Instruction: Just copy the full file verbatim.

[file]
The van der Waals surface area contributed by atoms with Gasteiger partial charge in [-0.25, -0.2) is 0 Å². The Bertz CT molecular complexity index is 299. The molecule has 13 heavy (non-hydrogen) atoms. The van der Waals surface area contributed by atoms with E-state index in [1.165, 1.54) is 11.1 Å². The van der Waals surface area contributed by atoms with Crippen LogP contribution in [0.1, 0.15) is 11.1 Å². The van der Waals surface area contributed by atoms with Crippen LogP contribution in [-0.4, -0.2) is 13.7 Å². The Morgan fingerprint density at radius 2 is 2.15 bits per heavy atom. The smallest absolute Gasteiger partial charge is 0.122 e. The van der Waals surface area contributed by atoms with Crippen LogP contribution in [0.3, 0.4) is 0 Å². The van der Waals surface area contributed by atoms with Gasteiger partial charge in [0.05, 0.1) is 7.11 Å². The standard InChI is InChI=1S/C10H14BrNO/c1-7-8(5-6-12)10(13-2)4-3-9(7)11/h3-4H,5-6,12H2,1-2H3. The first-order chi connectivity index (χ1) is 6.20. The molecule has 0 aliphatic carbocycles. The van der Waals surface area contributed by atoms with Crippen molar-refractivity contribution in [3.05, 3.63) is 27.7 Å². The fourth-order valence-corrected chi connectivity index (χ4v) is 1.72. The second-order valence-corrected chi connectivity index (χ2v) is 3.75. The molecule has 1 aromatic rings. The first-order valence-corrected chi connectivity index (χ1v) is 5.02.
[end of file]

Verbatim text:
The van der Waals surface area contributed by atoms with Gasteiger partial charge in [-0.25, -0.2) is 0 Å². The Bertz CT molecular complexity index is 299. The molecule has 13 heavy (non-hydrogen) atoms. The van der Waals surface area contributed by atoms with E-state index in [1.165, 1.54) is 11.1 Å². The van der Waals surface area contributed by atoms with Crippen LogP contribution in [0.1, 0.15) is 11.1 Å². The van der Waals surface area contributed by atoms with Crippen LogP contribution in [-0.4, -0.2) is 13.7 Å². The Morgan fingerprint density at radius 2 is 2.15 bits per heavy atom. The smallest absolute Gasteiger partial charge is 0.122 e. The van der Waals surface area contributed by atoms with Crippen LogP contribution in [0.3, 0.4) is 0 Å². The van der Waals surface area contributed by atoms with Gasteiger partial charge in [0.05, 0.1) is 7.11 Å². The standard InChI is InChI=1S/C10H14BrNO/c1-7-8(5-6-12)10(13-2)4-3-9(7)11/h3-4H,5-6,12H2,1-2H3. The first-order chi connectivity index (χ1) is 6.20. The molecule has 0 aliphatic carbocycles. The van der Waals surface area contributed by atoms with Crippen molar-refractivity contribution in [3.05, 3.63) is 27.7 Å². The fourth-order valence-corrected chi connectivity index (χ4v) is 1.72. The second-order valence-corrected chi connectivity index (χ2v) is 3.75. The molecule has 1 aromatic rings. The first-order valence-corrected chi connectivity index (χ1v) is 5.02.